“Teamwork among landowners, hunters and MDC staff allowed us to detect this infection early,” said Resource Scientist Jason Sumners. “Continuing that partnership is our best hope for containing what we believe to be a recent, localized event.”
Sumners noted that other states have gone years after similar, localized CWD outbreaks without detecting any additional cases of the disease in wild deer.
Find MO Fish, a free application for your smart phone, shows you a map of Missouri with the locations of public boat ramps to the major lakes, rivers and streams. The map also shows you the exact location of underwater fish structures put in place by the Missouri Department of Conservation over the years. These fish-attracting structures act as habitat for fish. With the geo-location feature, you can guide your boat right up to your favorite fish attractor and start fishing. The application is available for Android, Blackberry and Apple phones.
Kids’ Fishing Days are designed to help families and youth groups learn more about fishing. Each event provides fishing equipment and instruction. All you have to do is bring your kids and plenty of energy! Check the events calendar at mdc.mo.gov/node/16243, or contact your regional Conservation office (see Page 3). Fishing is just plain fun. It helps kids discover nature and conserve it, too.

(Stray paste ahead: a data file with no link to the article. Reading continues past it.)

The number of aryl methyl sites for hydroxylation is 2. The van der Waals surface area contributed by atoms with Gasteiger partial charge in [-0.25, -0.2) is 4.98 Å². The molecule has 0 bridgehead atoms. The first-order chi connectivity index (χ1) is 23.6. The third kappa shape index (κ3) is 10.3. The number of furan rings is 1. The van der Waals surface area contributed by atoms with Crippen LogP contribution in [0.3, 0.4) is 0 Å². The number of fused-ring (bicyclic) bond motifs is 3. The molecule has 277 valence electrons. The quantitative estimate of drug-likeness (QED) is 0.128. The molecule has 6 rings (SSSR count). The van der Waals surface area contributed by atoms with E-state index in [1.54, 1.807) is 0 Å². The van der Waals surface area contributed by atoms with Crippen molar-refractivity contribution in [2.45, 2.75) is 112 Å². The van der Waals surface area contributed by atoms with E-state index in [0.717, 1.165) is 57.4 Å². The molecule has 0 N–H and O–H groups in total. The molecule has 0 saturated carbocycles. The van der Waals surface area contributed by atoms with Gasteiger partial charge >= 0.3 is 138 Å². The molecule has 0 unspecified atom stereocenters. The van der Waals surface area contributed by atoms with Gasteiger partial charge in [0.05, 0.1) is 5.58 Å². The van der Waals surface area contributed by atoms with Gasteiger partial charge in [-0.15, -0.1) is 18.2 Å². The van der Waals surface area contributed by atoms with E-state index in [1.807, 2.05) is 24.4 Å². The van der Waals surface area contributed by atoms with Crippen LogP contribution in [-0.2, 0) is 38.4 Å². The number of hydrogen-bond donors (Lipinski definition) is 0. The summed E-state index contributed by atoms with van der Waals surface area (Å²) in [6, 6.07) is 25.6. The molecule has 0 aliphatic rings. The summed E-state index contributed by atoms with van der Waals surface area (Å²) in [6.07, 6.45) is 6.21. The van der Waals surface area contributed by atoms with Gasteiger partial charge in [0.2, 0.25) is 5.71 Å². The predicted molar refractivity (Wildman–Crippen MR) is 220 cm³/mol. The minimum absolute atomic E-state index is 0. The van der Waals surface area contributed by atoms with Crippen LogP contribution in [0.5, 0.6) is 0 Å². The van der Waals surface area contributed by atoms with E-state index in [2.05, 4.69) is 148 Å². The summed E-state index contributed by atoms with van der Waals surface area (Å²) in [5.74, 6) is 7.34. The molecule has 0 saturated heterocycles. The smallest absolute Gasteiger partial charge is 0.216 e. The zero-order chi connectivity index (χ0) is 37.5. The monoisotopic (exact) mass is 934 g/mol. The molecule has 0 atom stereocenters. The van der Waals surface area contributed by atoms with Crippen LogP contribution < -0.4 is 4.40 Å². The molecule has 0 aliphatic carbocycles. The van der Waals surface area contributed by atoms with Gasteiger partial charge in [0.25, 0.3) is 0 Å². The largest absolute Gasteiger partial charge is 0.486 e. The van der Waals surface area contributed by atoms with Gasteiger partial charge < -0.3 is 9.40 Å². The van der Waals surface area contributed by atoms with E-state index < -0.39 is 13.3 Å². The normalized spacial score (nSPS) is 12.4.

Trout parks host special events on Kids’ Fishing Days, too. Some areas are designated “kids only” and are stocked with trout throughout the day, including some “lunkers” for the catch-of-a-lifetime. There’s casting contests, first fish presentations, prize drawings, displays, demonstrations and more. Mark your calendar to be at Maramec Spring or Roaring River on Saturday, May 19, and Saturday, Aug. 18. Montauk and Bennett Springs’ events are scheduled for Saturday, May 5, and Saturday, Aug. 4.
MDC’s Rods and Reels Loaner Program, every regional office can help Missourians get hooked on fishing. Statewide, MDC’s fisheries staff, education consultants and outdoor skills specialists are ready to support your fishing event (see Page 3 for phone numbers).
To learn more about fishing in Missouri, visit mdc.mo.gov/node/89. To learn more about the Conservation Department’s 75-year history of sportfish management, read the article starting on Page 10, The Lure of Fishing.
Free Fishing Days encourage you to explore the state’s fishing opportunities without having to purchase permits. Each year, Free Fishing Days are the Saturday and Sunday following the first Monday in June. Borrow a neighbor’s rod and reel, or come out to a conservation area where a Free Fishing Days program is scheduled and borrow one of ours. Learn more at mdc. mo.gov/node/3675.